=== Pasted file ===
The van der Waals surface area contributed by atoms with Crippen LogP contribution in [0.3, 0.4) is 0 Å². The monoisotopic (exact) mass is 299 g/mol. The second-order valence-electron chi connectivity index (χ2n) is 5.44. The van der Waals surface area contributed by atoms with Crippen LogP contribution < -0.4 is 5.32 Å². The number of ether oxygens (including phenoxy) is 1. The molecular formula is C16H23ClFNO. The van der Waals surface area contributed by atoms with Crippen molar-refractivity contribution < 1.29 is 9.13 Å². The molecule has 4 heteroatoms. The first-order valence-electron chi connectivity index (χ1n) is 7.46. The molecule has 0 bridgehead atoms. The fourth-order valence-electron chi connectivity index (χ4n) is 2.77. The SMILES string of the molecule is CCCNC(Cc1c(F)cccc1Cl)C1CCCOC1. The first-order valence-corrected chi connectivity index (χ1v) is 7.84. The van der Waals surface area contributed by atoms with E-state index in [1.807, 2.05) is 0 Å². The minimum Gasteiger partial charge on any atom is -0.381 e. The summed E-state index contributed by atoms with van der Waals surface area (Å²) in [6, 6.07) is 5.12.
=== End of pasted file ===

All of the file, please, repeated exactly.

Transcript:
The van der Waals surface area contributed by atoms with Crippen LogP contribution in [0.3, 0.4) is 0 Å². The monoisotopic (exact) mass is 299 g/mol. The second-order valence-electron chi connectivity index (χ2n) is 5.44. The van der Waals surface area contributed by atoms with Crippen LogP contribution < -0.4 is 5.32 Å². The number of ether oxygens (including phenoxy) is 1. The molecular formula is C16H23ClFNO. The van der Waals surface area contributed by atoms with Crippen molar-refractivity contribution < 1.29 is 9.13 Å². The molecule has 4 heteroatoms. The first-order valence-electron chi connectivity index (χ1n) is 7.46. The molecule has 0 bridgehead atoms. The fourth-order valence-electron chi connectivity index (χ4n) is 2.77. The SMILES string of the molecule is CCCNC(Cc1c(F)cccc1Cl)C1CCCOC1. The first-order valence-corrected chi connectivity index (χ1v) is 7.84. The van der Waals surface area contributed by atoms with E-state index in [1.807, 2.05) is 0 Å². The minimum Gasteiger partial charge on any atom is -0.381 e. The summed E-state index contributed by atoms with van der Waals surface area (Å²) in [6, 6.07) is 5.12.